At 5, he moved up to 3 quarters a week .Later, I introduced the idea of doing extra work for money. By 7, he didn't get a routine allowance, but he did have opportunities to earn money. Recently, approaching age 10, we discussed the idea that all that he does helps Mom earn money for the household, and yes he should have a share in that, in addition to having his clothing, food and educational needs met. He has always earned his own money for Legos, tae-kwon-do belt tests (I cover the uniforms since this is required "clothing") and tournaments, extra books (though it is interesting to see how much I include under "homeschooling" ;) ), and some other entertainment. Now, we have worked out a daily system with his daily chores and expectations where he doesn't get paid to DO them, but he does have to pay me from that money each day when I have to remind him or the tasks weren't accomplished (thus taking my time away from earning household income, or contributing to the amount of work I have to do to keep the household running - so he's "paying me" for my time spent). 

He really takes true appropriate pride in his work. He even said to me one evening, "I am really happy I have to work for the things I purchase. I like gifts, but if everything was given to me I wouldn't be happy - I'd be lazy and not satisfied with anything. But I know how much work I put into having the things I have. They are really mine because I worked for them." 

Our most recent addition to the personal finances education experiences: 

Act Your Wage - We purchased ours through Homeschool Buyers Co-op (a great place to be if you can control what you purchase - only buy what you would have anyway, just at a discount price!). 
This game is great for the 8+ crowd who have some solid basic financial foundation. There is not a lot of math involved - adding and subtracting - comparing greater than versus less than; doubling the emergency fund size. I have read some reviews that suggest it would be boring for adults; and maybe I see that. For our Montessori elementary and adolescent children though? I recommend it quite strongly!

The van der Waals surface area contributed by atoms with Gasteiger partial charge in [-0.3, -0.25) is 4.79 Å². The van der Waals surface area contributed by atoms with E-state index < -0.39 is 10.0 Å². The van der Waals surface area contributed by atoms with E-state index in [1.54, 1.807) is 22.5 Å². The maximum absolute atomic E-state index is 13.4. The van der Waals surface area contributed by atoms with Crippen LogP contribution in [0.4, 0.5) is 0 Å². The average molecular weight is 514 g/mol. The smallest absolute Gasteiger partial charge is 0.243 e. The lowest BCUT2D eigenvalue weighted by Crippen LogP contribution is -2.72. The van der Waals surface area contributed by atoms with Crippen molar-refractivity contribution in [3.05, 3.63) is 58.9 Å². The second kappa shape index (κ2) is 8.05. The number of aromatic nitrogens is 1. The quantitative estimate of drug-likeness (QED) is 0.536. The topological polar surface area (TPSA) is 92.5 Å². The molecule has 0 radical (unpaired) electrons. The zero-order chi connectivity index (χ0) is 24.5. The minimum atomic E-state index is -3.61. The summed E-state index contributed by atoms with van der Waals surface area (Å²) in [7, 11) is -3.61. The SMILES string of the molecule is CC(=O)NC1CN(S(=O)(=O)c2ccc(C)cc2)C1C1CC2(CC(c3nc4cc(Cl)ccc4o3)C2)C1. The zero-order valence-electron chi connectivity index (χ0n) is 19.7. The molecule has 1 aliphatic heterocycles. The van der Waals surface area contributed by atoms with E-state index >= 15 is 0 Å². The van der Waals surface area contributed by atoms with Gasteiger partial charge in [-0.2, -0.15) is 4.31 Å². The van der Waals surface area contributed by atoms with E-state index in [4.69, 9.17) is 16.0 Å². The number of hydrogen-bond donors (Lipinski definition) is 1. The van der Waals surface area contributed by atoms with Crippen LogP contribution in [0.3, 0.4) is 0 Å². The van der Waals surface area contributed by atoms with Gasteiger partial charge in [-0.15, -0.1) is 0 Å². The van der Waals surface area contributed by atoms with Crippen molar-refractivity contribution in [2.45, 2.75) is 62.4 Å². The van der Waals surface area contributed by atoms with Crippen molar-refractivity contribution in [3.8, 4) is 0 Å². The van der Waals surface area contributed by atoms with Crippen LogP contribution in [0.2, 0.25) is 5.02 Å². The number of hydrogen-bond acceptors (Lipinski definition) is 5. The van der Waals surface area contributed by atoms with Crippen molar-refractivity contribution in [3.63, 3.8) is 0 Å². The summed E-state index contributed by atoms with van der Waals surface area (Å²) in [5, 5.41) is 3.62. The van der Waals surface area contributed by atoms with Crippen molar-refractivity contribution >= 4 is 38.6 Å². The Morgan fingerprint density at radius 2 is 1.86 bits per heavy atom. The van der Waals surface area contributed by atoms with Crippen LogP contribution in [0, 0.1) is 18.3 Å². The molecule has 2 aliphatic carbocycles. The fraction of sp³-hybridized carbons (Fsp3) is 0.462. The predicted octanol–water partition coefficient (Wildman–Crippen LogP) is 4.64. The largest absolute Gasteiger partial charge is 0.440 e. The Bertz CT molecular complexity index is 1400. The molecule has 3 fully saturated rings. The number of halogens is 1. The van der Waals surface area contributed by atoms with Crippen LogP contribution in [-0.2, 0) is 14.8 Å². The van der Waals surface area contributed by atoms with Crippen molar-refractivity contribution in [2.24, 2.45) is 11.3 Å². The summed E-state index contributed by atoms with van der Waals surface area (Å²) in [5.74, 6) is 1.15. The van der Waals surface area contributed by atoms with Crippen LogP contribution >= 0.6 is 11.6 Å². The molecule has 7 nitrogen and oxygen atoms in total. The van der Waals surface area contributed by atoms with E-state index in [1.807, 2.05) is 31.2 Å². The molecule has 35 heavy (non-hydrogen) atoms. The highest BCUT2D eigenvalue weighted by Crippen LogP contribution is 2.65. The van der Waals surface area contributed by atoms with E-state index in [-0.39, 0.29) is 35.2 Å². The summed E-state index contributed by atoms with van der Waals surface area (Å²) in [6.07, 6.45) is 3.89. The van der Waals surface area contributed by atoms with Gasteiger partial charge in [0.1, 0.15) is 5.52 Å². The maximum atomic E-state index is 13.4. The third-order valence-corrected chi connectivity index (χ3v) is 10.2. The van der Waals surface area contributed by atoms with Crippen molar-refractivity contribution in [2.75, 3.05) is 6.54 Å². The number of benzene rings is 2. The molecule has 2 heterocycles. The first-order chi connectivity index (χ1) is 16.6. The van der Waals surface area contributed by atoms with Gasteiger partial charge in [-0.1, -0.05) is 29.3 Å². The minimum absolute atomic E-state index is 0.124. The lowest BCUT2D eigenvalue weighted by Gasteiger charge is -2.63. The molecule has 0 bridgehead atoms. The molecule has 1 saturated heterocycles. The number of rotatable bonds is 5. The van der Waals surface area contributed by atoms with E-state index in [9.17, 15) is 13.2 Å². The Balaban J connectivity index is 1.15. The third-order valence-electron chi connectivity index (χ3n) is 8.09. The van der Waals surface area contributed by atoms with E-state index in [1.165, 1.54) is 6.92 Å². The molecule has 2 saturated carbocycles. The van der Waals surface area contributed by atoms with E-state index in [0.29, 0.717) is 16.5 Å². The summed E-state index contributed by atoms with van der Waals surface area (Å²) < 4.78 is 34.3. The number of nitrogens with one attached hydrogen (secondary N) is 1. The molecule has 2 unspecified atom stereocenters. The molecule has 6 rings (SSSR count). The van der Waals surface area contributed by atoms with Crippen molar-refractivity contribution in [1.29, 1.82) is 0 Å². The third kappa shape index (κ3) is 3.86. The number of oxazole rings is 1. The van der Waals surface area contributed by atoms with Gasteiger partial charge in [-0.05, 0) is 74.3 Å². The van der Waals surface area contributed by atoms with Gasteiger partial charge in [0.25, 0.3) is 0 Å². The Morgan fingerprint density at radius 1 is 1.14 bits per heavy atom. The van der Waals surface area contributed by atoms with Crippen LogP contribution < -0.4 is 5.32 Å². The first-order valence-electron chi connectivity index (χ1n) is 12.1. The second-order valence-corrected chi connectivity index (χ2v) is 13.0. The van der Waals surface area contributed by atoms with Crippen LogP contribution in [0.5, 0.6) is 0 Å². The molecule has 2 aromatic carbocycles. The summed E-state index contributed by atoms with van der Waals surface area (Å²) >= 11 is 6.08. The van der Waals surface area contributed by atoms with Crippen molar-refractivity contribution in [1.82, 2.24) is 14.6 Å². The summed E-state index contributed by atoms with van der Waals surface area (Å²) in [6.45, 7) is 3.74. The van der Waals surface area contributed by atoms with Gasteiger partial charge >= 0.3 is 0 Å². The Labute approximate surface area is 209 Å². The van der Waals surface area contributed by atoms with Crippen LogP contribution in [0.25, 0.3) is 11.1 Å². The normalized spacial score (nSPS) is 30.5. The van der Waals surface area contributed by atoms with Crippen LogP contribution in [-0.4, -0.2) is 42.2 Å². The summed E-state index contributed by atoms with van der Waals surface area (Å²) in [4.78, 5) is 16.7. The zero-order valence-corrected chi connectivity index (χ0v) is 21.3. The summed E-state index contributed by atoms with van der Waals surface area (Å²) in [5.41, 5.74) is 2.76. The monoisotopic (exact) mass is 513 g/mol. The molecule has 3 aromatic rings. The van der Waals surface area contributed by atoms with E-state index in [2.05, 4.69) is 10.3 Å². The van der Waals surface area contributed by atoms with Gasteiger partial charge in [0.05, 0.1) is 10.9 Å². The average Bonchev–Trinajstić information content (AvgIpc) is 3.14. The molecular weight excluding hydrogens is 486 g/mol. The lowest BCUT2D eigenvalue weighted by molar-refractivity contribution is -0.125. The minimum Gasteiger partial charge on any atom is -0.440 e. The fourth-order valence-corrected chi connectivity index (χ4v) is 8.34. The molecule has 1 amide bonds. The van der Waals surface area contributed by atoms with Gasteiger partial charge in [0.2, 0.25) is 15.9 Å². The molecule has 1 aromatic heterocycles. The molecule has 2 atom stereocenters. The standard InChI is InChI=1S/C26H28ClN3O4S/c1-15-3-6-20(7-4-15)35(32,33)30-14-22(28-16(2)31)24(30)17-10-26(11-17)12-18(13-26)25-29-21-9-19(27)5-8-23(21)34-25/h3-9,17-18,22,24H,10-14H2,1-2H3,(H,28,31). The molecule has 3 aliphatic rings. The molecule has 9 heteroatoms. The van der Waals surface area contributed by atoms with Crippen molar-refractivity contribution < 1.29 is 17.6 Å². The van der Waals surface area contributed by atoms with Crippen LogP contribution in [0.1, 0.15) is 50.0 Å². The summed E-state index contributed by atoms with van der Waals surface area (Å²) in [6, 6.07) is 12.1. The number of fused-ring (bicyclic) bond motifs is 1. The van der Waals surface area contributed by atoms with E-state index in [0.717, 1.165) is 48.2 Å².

This was a slightly early birthday gift for my big 10 year old young man (ack - I did NOT just type that!!! he is getting too old!) - and of course we had to cancel our plans for a couple of hours and play the game, then discuss/critique it and now write this post. 

Indeed, as I think about the parts that others have written low reviews on - and ways to make it more satisfying for adults --- there are so many ways to utilize house rules for easier or harder (use fewer debt cards for younger children; more for older; have some choices built-in; etc.). Modify! 

As I look over the few state standards that contain information on personal finances, look over the college level courses I took in accounting, business management and personal finances.... I truly feel that we have really followed a good path. This game is an excellent step along the way; with a high school level course in basic business management or personal finances (both of which fit right in with the Montessori adolescent model!), I am truly satisfied that my son will leave his adolescent years with a solid foundation. The choices he makes will be his own, but I will have given him all that I can. 

Yay! Some satisfaction as we hit the double digits!